On the national level, it seems that if you purchased a home, whether new or a resale, in the past five years, there’s a good chance that you now owe more than it’s worth. In fact, the chance of homeowners who purchased since 2003 being “upside down” or “underwater” is about one-in-three.
A recent report from Zillow.com, a Seattle-based valuation firm, concluded that nationwide median home values have plummeted to about the level of 2004. Since at the time and until about August of 2007 many mortgages were 0% down or 5% or less down, new buyers were looking to gain immediate equity as homes were increasing in value very quickly. In fact, in some markets, our own Los Angeles County included, many areas were increasing at a frenzied pace as 25% and 30% per year was not uncommon. With the crash of the sub-prime market and the subsequent retrenching by lenders, our market has now decreased in value by about 26% county-wide.
Of course, many markets in California are faring much worse. In Stockton, for instance, 95% of those who bought since 2003 are upside down since median home vaues have sunk over 38% in the past year. This is comparable to some parts of Los Angeles, San Bernardino and Riverside Counties. The Antelope Valley, and Lancaster, for instance, have lost more than 50% of value, Watts has sunk 50% and Apple Valley and Hesperia areas are down more than 30% as well. The City of San Bernardino is another disaster zone where people are really hurting as home values nosedive.
Some areas of the country are now coming out of the downward spiral or never entered into it at all. The Seattle-Tacoma area, for instance, according to Zillow, has actually increased 8% since 2003 though values fell 7.3% last year to a median of over $355,000. Many markets in Texas, including Austin and Houston, are in the doldrums sales-wise, but values have not sunk significantly. Dallas values are actually rising as are those in San Antonio. The explanation? Values in Texas never skyrocketed to the stratosphere, but beginning in the affordable range maintain steady upticks year after year.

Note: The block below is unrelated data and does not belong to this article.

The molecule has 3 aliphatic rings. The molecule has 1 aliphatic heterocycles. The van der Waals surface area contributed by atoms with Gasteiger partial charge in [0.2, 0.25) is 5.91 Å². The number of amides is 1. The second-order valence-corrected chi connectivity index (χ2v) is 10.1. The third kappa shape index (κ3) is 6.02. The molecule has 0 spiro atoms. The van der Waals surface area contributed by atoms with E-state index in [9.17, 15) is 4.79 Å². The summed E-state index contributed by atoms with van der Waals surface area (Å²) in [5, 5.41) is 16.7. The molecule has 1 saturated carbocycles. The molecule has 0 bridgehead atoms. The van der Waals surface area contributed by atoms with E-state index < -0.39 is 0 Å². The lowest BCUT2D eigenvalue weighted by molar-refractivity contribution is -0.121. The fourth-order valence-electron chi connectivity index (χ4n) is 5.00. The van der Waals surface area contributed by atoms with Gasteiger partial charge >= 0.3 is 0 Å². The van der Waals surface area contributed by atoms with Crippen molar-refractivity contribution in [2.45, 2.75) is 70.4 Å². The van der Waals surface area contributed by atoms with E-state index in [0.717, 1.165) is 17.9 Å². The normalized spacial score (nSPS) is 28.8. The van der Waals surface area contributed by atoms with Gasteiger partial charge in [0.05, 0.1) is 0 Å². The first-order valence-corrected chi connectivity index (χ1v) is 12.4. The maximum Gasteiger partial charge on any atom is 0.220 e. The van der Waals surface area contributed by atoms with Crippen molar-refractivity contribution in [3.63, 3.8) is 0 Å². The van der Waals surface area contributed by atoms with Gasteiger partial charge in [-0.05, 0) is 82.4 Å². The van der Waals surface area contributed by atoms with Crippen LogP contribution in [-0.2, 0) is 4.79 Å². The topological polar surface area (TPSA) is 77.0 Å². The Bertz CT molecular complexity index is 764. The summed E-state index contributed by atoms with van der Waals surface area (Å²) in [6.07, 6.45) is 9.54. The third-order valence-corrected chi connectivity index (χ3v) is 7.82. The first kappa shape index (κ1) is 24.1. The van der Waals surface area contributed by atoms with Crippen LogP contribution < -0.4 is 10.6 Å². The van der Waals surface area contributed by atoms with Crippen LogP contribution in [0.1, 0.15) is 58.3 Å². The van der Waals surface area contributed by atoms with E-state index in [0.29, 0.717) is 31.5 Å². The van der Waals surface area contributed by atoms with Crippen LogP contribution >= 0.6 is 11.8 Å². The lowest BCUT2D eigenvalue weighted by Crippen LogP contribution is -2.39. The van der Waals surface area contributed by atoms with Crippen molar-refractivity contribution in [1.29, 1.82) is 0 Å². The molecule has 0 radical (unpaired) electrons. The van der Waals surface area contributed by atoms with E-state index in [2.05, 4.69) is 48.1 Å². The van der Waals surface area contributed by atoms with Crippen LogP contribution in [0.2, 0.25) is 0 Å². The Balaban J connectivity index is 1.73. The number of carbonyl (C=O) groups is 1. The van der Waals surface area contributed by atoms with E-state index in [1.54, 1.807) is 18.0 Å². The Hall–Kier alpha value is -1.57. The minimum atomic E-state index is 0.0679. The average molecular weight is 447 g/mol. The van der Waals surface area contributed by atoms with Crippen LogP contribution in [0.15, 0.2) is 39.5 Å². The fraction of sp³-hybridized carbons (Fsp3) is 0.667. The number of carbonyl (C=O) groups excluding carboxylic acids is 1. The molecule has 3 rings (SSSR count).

The worst-hit places in the US? Some of the worst in California, besides Stockton include our own Inland Empire and San Diego. Las Vegas and Phoenix have both been hard hit along with south Florida, though Ft. Myers on the Gulf Coast is showing signs of life. Of course, Michigan has been on life-support for several years with the exception of a few areas like Ann Arbor.
When will all this be over? Don’t know. Can’t say. Congress has already taken action in the Housing and Economic Stimulus Act of 2008 as mentioned in a previous post. I will be posting more about this humongous bill which I am still sifting through.